The plot of Sarah Smick's blackly comic "Friended to Death" is thin and simple stuff, a premise that might feel right at home in a half-hour TV sitcom such as "The Big Bang Theory" -- minus the rat-a-tat punchlines and interesting characters.
The moment we meet L.A. parking enforcement officer Michael Harris ("Veronica Mars" regular Ryan Hansen), we know that he's 1) a pompously self-centered, toxic personality, and 2) a social media addict.
"Friended to Death"★ ½
Starring: Ryan Hansen, Zach McGowan, Sarah Smick, James Immekus, Richard Riehie
Directed by: Sarah Smick
Other: A Green Step Productions release. Rated R for language, sexual references. 94 minutes
He posts so hard and fast while on the job, you'd think he's being paid by the hashtag.
One day he posts a photo of a car with a funny license plate, against department policy, and gets bounced from his job. He'd seek support from friends and family, but, being a sprig of social poison ivy, he has no one. Even his supposed best friend (Zach McGowan) didn't invite him to a birthday party.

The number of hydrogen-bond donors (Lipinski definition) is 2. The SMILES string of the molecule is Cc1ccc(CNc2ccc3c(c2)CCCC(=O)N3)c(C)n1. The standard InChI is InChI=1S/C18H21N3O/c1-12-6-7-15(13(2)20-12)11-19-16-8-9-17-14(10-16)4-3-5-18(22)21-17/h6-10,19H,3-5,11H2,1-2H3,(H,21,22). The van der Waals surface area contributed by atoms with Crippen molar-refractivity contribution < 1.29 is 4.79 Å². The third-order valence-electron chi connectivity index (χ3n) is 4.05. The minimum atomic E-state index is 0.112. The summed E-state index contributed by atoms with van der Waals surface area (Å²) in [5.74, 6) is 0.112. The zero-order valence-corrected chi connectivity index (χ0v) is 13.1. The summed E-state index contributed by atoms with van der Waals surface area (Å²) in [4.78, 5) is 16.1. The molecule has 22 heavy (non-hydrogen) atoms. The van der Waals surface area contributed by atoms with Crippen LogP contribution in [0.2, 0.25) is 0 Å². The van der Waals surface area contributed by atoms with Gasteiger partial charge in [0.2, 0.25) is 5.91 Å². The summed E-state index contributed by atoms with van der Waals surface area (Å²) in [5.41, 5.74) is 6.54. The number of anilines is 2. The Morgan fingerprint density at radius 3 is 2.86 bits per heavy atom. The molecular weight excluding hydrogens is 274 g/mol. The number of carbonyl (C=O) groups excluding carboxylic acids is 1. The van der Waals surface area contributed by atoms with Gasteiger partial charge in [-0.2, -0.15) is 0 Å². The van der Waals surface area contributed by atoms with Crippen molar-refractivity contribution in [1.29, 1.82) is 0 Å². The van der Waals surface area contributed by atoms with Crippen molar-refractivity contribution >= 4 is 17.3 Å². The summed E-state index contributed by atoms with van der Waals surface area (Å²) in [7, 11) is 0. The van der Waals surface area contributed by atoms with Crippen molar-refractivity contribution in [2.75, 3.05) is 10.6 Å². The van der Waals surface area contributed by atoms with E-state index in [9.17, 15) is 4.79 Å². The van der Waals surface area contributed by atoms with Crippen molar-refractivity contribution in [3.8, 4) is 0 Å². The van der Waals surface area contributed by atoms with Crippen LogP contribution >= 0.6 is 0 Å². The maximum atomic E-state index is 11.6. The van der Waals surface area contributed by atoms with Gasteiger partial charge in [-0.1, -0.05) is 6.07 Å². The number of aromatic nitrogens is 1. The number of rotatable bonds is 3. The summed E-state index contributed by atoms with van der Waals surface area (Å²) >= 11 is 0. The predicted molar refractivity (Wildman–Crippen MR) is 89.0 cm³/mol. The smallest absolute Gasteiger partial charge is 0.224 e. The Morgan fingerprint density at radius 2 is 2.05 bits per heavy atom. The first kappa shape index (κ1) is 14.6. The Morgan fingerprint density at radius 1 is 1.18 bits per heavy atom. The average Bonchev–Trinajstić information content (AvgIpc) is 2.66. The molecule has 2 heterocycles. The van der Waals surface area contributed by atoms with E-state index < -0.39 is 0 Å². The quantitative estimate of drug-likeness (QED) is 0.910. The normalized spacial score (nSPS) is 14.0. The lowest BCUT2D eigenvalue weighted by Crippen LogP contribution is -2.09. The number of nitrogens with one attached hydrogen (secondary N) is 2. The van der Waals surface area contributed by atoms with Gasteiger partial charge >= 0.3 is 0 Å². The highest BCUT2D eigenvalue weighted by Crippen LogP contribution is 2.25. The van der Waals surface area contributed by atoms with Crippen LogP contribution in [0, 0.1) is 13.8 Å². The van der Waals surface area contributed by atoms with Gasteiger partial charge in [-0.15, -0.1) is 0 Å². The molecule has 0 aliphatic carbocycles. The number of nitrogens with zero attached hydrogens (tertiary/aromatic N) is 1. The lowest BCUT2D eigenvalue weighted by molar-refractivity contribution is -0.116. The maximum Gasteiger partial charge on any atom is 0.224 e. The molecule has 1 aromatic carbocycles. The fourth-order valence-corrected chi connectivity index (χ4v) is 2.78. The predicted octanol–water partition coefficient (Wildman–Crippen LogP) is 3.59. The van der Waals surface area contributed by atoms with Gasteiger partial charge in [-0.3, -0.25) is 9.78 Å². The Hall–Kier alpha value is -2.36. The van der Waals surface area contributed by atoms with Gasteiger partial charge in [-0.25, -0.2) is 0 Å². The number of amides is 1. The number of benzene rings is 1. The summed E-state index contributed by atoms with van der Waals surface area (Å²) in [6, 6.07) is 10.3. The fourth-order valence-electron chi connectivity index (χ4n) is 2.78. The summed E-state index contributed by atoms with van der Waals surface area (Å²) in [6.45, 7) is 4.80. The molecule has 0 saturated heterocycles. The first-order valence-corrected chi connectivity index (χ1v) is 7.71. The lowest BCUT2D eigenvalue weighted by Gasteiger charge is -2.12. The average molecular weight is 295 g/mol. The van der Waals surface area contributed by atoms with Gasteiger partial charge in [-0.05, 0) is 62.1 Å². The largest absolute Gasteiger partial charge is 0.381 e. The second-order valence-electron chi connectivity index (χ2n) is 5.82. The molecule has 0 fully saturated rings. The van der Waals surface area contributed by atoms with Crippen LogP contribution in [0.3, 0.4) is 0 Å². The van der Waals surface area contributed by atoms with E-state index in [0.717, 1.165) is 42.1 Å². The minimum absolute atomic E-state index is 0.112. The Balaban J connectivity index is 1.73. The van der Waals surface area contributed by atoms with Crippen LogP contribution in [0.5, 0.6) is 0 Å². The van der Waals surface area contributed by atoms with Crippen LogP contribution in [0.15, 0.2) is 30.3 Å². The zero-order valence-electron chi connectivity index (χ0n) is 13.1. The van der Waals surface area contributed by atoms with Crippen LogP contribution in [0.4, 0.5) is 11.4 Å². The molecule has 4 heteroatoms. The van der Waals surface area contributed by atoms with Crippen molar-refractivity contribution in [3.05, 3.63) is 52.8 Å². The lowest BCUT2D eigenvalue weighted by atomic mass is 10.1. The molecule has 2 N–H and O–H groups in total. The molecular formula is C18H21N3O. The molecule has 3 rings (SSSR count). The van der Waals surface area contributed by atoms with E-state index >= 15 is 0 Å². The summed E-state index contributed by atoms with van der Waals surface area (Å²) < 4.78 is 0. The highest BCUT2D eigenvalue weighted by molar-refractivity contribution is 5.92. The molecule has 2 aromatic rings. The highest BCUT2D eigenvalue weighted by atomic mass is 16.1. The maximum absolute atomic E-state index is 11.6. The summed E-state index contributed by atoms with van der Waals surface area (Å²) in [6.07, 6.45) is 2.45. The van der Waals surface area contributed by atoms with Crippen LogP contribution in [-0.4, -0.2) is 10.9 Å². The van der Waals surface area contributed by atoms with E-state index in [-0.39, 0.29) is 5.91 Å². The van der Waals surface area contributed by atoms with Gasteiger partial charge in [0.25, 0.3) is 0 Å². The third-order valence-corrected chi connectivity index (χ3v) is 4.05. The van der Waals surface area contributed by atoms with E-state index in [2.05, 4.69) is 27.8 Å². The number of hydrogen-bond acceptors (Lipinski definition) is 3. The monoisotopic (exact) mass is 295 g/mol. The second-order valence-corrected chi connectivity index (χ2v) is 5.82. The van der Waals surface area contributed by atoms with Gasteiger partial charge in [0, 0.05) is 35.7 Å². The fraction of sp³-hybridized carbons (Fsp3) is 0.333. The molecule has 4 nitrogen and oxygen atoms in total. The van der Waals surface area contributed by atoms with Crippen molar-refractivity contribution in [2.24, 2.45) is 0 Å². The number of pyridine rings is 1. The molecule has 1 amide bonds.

Desperate for validation, Harris hooks up with a fellow dismissed parking officer, the timidly nerdy Emile (James Immekus), just the guy Harris needs to help execute his outrageous idea to make people feel bad they weren't much nicer to him.
Harris will fake his death on social media and see how many people show up at his memorial service. He likens news of his demise to 9/11.
"Friended to Death," coproduced and cowritten by director/star Sarah Smick, sputters along on fumes of cleverness, leaving Hansen's daffy, full-throttle commitment to his self-deluded protagonist as the movie's single positive asset.
With his eyes constantly atwinkle right above a comical push broom mustache, Hansen arrests the camera lens, especially in tight close-ups riddled with zesty obsession.
Immekus blends into the woodwork. Smick goes way too cartoony as the mysterious blonde sneaking around, constantly keeping the clueless Harris under surveillance. (Incidentally, her name is "Rhune Muhleif," a phonetic joke that didn't need to be spelled out to us by Harris, but is anyway.)
A disappointing, anti-climactic back story explains everything, except how a movie all about the timely subject of social media addiction could come off seeming so irrelevant and trivial.
Note: "Friended to Death" will be available on Video on Demand May 9.